Brightness is an essential factor in ensuring good visibility of a screen depending on its environment. Indeed, SMD screens that are too bright indoors will be too dazzling. Conversely, a screen that is not intense enough outdoors or in a bright environment will not be visible.
In addition, the brightness links to the type of screen select. In addition, among these types of screens, there are different levels of intensity to meet each need. So how do you know if a screen has the right brightness for its environment?
HOW IS THE BRIGHTNESS RATE
There are many units of measurement use to describe the notion of luminosity and to characterize light. Indeed, we speak of luminance, luminous intensity, lumens, or even lux. So many data may seem to mean the same thing and yet are different. If all of them are not indicated in the technical characteristics, they are generally linked.
Luminous intensity is expressed in candela (cd) and refers to the amount of light emitted in a given direction.
The luminous flux expressed in lumens (lm) represents the total quantity of light emitted by a light source, in all directions. It makes it possible to determine the raw luminosity of a “bare” light source but remains different from that perceived by our eye.
Luminance is expresses in nits or candela per square meter (cd/m²). It makes it possible to account for the quantity of light emitted by a total surface.
Conversely, illuminance, expressed in lux, accounts for the quantity of light received on a surface.
Now that the technical elements are defined, how to use them. As part of a screen, its main purpose is to be visible and not to serve as a source of lighting. It must therefore be seen clearly in a given direction. That is to say, it must emit enough light information in the direction of the eye looking at it.
This is why we focus more on the notion of luminous intensity. In addition, the operation of a giant screen is based on an emission surface. We will therefore mainly focus on the luminance generally expressed in nits and sometimes in cd/m² to evaluate the brightness and good visibility of the screen according to its context.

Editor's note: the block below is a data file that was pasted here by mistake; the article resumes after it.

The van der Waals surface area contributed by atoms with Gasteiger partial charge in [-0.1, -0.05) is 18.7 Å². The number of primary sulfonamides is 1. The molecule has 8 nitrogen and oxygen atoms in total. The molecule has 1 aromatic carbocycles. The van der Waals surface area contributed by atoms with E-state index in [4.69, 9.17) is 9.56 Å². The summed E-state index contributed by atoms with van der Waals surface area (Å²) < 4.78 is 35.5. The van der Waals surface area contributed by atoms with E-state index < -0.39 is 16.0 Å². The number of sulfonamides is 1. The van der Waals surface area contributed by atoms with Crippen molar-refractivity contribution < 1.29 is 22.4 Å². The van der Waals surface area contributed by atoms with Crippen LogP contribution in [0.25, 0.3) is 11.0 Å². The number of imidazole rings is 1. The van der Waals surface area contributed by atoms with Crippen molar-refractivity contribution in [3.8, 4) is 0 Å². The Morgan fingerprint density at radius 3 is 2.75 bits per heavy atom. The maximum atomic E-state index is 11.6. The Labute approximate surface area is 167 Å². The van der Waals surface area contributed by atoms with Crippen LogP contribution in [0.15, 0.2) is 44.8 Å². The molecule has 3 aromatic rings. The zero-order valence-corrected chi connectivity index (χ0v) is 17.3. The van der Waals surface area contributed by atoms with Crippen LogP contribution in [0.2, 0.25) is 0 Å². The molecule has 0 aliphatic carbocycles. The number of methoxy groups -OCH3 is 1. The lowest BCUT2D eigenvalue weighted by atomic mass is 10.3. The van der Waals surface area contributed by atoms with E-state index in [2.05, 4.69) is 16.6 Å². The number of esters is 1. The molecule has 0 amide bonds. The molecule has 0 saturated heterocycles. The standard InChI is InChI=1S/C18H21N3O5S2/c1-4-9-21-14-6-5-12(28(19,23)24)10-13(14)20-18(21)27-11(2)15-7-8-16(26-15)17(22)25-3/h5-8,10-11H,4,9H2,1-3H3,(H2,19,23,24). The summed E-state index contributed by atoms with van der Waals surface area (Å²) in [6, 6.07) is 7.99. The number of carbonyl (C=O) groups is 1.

HOW BRIGHT ARE THE SCREENS
There is a wide variety of screens on the market. There are different technical solutions, but also between articles for the general public and articles dedicated to professional communication. The screens that we face the most are the televisions and PC screens that we generally use daily. These consumer products generally have a brightness between 250 and 500 cd / m², which is sufficient to enjoy videos inside our homes. Plasma or SMD Screens can go up to 1000 cd/m².
For professional use, installations will have different constraints. This is particularly the case for screen installation in windows, outdoors, or on display. It is therefore necessary to be able to propose solutions adapted to these. For this, there are high brightness monitors ranging from 750 nits up to 5000 nits. Finally, LED screens are emissive solutions.
They thus offer a higher luminosity which can go up to 8500 cd/m² according to the ranges. Finally, it is important to specify that this luminosity is not fix, it is generally a maximum value, and it can thus be modulated according to the circumstances.
BRIGHTNESS OF THE SCREEN DEPENDENT ON THAT OF ITS ENVIRONMENT
The brightness of a screen is important because its primary purpose of it is to be visible. But for this, the light intensity it emits must be greater than that received from its environment. This is why televisions or laptops are not visible when exposed to strong light.
This is the reflection effect observed when the sun’s rays pass through the window and hit the television. Likewise, when you want to work on your laptop outside and you cannot see what is displayed on the screen. Indeed, our eyes will perceive more light information by the reflected rays than by those emitted by the screen.
In addition, regarding SMD Screens, not all of them are suitable for use subject to high exposure. Indeed, not all slabs are suitable for UV resistance. They can thus darken following long exposure to the sun.